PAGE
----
Richard P. Larkin, a widely recognized 40-year veteran of the municipal bond industry, has died at age 66, his family confirmed Monday.
At the time of death on Thursday, Mr. Larkin was director of municipal credit analysis at Stoever Glass in Boca Raton Fla., where he had worked since 2016.
Mr. Larkin was a well-known figure throughout the municipal finance world for many years.
“Dick taught us how to think and talk about credit and market issues at the same time,” said Matt Fabian, a partner at Municipal Market Analytics. “He’s an essential part of our market’s history and helped make us what we are today.”
Mr. Larkin began his career at S&P Global Ratings in 1975 in credit rating analysis, working his way up to chief municipal rating officer, responsible for muni rating policy, practices, governance and criteria.
After 21 years at S&P, he became a financial advisor for Fairmount Capital Advisors, developing credit enhancement programs for public pension funds.
Later, he helped found Reliance SRL, a rating agency that performed local credit ratings in Uruguay.
Mr. Larkin went on to Fitch Ratings in 1998 where he became a managing director.
He left Fitch in 2003 to become a municipal trading desk analyst and senior vice president at J.B. Hanauer, where he specialized in high-yield analysis.
In 2008, he became senior vice president and director of Credit analysis at HJSims & Co. and stayed there until last year when he moved to Stoever Glass.
“Dick's knowledge of the municipal bond market was second to none, as was his ability to explain it to audiences from seasoned investors to the general public,” said Roland Stoever, President of Stoever Glass. “His was a one-of-a-kind personality, and our industry is a little less lively with his passing. We will miss him.”
Mr. Larkin graduated from Iona College in 1973 with a BA in Economics and received an MA in economics from Fordham University in 1975.
From 1988-1992, Mr. Larkin was a charter member of the Anthony Commission on Public Finance, created to protect tax-exempt bonding for state & local governments.
From 1995-1998, he served on the National Advisory Council on State & Local Budgeting, a task force that identified some of the best budgeting practices implemented by state and local governments.
“He had a real intensity about him and a very deep appreciation for the business and what we are all trying to accomplish on a daily basis,” said John Hallacy, program manager at The Bond Buyer, and who worked with Mr. Larkin at S&P. “He was not always correct in his assessment, no analysts are, but you always understood clearly what his rationale was and why. He was a real personality.”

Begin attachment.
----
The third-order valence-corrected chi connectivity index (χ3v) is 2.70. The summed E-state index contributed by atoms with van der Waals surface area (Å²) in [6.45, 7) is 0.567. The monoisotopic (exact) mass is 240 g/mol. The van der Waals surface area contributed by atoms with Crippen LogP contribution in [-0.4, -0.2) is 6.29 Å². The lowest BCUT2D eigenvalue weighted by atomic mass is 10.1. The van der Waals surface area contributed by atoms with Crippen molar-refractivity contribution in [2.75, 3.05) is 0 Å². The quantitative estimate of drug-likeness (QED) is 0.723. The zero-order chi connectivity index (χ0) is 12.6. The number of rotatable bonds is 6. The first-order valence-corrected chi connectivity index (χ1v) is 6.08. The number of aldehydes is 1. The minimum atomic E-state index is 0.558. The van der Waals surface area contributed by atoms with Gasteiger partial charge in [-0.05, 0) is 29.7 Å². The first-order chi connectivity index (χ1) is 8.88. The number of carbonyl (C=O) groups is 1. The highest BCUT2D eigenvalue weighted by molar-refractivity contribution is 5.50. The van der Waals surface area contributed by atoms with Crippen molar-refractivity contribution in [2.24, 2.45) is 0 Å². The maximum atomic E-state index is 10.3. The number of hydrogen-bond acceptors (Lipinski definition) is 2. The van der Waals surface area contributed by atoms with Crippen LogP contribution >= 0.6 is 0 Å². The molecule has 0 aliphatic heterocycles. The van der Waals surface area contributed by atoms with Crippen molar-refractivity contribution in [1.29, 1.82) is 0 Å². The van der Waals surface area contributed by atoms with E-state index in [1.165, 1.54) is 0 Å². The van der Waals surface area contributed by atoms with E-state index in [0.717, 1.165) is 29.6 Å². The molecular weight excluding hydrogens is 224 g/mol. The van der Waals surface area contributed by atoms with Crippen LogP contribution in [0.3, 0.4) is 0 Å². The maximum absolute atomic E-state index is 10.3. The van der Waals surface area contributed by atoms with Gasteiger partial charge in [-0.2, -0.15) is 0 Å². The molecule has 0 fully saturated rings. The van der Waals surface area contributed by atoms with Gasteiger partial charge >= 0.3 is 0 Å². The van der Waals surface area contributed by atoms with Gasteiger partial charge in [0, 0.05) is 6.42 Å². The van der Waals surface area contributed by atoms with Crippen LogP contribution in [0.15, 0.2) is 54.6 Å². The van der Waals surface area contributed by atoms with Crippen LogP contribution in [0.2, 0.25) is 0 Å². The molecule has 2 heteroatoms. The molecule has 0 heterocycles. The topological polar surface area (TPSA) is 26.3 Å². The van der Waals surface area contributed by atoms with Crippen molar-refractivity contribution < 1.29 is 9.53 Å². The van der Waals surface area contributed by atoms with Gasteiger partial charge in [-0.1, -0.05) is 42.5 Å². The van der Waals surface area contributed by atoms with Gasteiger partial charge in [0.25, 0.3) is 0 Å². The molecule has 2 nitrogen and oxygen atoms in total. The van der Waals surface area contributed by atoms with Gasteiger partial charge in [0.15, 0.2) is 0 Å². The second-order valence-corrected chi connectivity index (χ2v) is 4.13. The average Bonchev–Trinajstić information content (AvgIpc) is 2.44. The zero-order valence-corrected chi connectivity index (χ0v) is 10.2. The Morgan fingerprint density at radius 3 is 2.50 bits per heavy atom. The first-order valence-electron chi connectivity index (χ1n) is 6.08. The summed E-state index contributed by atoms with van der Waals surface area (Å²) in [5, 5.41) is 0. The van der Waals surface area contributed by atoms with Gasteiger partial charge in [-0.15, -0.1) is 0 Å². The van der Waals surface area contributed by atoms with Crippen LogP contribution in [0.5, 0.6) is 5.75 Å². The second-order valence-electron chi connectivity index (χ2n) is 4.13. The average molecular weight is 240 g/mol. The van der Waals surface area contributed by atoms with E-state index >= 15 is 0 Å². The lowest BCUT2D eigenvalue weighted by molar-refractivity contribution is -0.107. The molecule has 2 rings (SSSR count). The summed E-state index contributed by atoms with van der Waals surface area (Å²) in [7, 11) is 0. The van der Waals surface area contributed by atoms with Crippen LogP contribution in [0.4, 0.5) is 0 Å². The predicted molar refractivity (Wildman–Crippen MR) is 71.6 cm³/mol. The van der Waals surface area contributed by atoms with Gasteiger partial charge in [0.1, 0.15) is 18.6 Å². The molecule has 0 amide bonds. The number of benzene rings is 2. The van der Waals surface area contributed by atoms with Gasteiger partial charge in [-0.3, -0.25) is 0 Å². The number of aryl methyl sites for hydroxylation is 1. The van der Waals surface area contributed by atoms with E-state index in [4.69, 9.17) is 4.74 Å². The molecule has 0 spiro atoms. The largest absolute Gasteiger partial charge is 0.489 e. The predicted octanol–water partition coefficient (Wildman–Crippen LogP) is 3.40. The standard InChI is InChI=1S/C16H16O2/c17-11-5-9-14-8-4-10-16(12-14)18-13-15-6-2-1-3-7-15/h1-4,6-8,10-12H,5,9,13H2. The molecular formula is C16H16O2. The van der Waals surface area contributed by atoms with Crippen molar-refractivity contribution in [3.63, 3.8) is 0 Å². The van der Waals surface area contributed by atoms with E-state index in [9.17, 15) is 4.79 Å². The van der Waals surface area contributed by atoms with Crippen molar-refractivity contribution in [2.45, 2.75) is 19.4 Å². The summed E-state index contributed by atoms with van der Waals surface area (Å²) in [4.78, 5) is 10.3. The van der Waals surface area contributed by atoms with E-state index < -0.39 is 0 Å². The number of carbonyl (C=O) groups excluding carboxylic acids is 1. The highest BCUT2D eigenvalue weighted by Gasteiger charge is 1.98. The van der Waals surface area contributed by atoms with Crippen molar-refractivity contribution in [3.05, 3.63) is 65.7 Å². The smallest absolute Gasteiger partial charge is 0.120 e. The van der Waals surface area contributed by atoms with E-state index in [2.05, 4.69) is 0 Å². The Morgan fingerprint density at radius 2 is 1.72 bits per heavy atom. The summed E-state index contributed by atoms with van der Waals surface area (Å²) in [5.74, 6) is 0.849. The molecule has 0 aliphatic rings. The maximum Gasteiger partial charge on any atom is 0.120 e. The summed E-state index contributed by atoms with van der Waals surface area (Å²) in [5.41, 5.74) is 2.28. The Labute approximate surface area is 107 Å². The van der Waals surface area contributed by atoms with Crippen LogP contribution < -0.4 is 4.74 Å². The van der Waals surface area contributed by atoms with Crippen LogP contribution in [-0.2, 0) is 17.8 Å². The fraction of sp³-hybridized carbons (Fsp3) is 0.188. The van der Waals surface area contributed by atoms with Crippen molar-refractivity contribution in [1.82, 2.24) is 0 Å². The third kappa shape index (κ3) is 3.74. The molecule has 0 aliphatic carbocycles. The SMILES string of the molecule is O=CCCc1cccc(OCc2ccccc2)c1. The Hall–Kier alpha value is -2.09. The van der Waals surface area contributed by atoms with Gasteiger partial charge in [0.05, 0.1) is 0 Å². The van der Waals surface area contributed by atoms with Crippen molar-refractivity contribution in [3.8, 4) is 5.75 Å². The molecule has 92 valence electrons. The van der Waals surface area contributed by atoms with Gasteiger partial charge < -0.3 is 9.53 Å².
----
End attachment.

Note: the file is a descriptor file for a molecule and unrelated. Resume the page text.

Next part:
In 2002, Mr. Larkin authored a study on the impact of local government’s management practices on bond ratings, entitled “The 12 Habits of Highly Successful Finance Officers.”
He was a frequent speaker at conferences held by The Bond Buyer and the Government Finance Officers’ Association. And he appeared frequently on CNBC, Bloomberg Television and Fox Business News.
He had served on the Municipal Policy Committee for the Securities Industry and Financial Markets Association, and was a founding member of Municipal Bonds For America, a public/private group charged with educating government officials about the benefits of tax-exemption for municipal bonds.
He was given the National Federation of Municipal Analysts’ Award for Excellence in 1996 and was selected as the First or Second Team All-Star Special Revenue Bond Analyst by Smith’s Research & Gradings from 2008 through 2015.
“He was, for sure an icon in the municipal industry,” said Natalie Cohen, Managing Director at Wells Fargo. “He was never, ever afraid to take a contrarian position or speak his mind on things he cared about – a rare trait. He was also one of the best analysts around. He definitely will be missed.”
Other muni professionals agreed.
“Dick was a guy who heard the train coming before the rest of us. Cigarette bonds, Chicago, Puerto Rico, Detroit. He usually knew when the tides were receding,” said John Mousseau executive vice president at Cumberland Advisors. “He also recognized when things were overdone by headline risk. He was very knowledgeable, accessible, and a hell of a nice guy. Those attributes carry you a long way in any business.”
Muni veteran George Friendlander also remembered Larkin fondly.
“Dick was a passionate advocate for ideas, for the muni sector and for muni creditworthiness and disclosure,” Friedlander said. “Even after he moved out of the N.Y. area, he made it a point to come back for MAGNY events whenever he could, because he cared about our community and the issues we discussed.”
Funeral and service arrangements were pending.